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German business etiquette – part 2


We continue the short list of business etiquette to follow when dealing with Germans.

Knock first: earn German colleagues’ respect by respecting their privacy. If you find a closed door, especially to a private office, always knock before entering. Equally, never call a German colleague at home unless it’s really an emergency … of catastrophic proportions.

Keep your distance: Germans don’t tend to be the touchy-feely types. Observe the personal space of others and avoid patting shoulders, arms or generally any physical contact beyond the all-important handshake.

Say what you mean: in negotiations Germans tend to be direct and frank about what they want and they will expect you to do the same. If you are pitching a project, remember making a decision can be a long process; so don’t bother with the hard sell, just present all the facts as thoroughly as you can. Likewise, if Germans are presenting you with a proposal, stock up on coffee and be prepared to be shown a barrage of figures, graphs, labels and pie charts.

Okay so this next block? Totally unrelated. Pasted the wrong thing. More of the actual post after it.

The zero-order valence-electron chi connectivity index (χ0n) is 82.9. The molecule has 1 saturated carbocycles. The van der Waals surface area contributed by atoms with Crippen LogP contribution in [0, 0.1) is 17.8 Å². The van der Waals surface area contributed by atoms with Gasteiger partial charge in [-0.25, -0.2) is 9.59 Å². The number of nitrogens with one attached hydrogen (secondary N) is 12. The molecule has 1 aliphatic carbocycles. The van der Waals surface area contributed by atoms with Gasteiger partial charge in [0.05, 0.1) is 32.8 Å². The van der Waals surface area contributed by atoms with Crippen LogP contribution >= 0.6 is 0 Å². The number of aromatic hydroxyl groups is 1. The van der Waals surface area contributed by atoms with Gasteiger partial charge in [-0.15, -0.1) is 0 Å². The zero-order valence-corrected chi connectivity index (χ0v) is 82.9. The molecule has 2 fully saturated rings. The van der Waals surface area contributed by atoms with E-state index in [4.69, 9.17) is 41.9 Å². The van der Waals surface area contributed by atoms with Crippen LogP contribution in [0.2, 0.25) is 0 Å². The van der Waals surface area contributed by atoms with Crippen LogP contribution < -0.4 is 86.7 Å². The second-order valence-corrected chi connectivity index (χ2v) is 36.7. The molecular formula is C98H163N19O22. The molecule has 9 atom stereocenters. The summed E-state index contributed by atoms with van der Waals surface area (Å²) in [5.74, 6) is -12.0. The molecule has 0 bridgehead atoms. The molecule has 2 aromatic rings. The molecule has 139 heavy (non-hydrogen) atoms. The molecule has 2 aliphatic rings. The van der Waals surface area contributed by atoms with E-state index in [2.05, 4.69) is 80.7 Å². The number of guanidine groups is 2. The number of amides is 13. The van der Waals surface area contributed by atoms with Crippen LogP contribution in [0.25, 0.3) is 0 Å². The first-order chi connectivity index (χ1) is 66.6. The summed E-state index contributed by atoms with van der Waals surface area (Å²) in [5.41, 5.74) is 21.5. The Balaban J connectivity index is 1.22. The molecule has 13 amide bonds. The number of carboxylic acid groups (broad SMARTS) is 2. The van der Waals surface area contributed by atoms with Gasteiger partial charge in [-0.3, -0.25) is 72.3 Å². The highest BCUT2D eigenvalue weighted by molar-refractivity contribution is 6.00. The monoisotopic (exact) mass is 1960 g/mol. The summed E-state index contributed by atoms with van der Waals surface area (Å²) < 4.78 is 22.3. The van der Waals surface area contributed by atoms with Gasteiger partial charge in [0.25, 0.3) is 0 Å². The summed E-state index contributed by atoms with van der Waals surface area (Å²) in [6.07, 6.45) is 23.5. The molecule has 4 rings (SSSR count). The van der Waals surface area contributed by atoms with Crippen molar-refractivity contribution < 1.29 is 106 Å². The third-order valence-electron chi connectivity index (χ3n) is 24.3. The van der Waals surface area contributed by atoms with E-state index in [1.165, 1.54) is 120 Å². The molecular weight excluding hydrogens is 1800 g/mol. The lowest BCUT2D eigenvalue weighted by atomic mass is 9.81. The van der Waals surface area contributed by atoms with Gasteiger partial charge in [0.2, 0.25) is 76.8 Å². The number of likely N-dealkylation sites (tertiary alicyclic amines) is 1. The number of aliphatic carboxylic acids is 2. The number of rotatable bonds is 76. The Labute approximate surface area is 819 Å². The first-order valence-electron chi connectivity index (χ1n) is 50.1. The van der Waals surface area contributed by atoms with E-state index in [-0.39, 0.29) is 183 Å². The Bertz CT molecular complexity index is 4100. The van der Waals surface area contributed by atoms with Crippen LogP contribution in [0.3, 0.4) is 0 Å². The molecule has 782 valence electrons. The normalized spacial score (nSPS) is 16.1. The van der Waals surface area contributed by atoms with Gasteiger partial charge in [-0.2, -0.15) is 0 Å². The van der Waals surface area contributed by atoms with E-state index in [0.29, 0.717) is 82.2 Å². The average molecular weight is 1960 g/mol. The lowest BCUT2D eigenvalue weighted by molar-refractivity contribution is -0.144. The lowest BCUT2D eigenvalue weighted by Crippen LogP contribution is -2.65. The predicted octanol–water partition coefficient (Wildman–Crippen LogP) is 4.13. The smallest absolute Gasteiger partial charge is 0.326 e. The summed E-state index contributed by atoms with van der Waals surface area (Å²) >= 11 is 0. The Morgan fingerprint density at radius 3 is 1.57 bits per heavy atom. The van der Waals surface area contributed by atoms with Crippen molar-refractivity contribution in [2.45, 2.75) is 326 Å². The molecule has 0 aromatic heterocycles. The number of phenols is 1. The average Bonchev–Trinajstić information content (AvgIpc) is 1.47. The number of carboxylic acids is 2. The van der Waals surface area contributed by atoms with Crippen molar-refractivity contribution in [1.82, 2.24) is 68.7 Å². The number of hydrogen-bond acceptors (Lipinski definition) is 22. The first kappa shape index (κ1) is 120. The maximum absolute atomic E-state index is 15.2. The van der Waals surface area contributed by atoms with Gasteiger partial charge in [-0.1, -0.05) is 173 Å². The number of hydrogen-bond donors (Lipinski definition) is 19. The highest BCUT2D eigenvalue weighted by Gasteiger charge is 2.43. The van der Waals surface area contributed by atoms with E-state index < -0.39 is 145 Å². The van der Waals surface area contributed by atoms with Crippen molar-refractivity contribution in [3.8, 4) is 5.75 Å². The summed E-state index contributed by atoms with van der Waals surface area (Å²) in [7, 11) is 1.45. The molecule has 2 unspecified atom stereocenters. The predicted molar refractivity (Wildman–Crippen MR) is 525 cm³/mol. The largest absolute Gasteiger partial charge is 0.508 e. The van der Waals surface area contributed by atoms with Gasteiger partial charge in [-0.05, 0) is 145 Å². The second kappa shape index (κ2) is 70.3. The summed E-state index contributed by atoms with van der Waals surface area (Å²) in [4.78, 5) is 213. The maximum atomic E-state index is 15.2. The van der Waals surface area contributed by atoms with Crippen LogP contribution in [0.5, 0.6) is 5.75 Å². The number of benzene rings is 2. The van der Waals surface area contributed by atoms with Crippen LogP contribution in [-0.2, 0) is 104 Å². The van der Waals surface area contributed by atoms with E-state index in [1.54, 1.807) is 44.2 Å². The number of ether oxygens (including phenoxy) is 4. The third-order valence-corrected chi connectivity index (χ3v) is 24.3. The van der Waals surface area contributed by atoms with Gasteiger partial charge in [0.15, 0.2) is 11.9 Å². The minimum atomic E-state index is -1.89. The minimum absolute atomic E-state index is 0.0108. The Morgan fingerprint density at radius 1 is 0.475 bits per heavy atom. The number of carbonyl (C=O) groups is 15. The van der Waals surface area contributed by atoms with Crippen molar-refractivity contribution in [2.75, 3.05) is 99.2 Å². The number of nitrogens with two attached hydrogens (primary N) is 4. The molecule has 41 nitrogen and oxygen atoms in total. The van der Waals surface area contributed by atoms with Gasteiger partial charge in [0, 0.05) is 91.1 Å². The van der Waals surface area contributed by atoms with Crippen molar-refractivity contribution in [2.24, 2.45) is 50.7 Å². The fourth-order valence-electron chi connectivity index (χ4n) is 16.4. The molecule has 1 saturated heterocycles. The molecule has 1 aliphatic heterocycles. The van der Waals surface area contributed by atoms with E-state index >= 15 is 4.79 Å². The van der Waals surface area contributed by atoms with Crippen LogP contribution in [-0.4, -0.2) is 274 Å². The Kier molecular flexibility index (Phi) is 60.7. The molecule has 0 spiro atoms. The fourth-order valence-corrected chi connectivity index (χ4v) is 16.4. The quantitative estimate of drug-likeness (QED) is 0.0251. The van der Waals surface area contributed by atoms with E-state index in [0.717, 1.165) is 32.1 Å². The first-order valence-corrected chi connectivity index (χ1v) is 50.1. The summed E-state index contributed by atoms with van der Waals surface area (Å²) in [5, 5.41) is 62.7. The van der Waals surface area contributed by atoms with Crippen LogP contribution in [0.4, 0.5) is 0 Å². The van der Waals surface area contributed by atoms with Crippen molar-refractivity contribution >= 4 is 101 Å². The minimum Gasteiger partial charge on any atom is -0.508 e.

Plan ahead: Germans tend to keep full, relatively inflexible calendars, so be sure to schedule meetings well in advance. Surprises are generally frowned upon, so don’t expect to be able to change or cancel an appointment at short notice without annoying your German associates. Last minute cancellations are even a worse sin than being late.

Guten Appetit: if attending a business lunch or other meal, wait for the host to initiate most things – drinking wine, eating and conversation. Make sure to wish everyone Guten appetit before digging in. When toasting chime with Prost! or Zum Wohl! and look other guests in the eyes when clinking glasses. Hopefully, the meal will follow the German motto: first take care of business, then drink and laugh!

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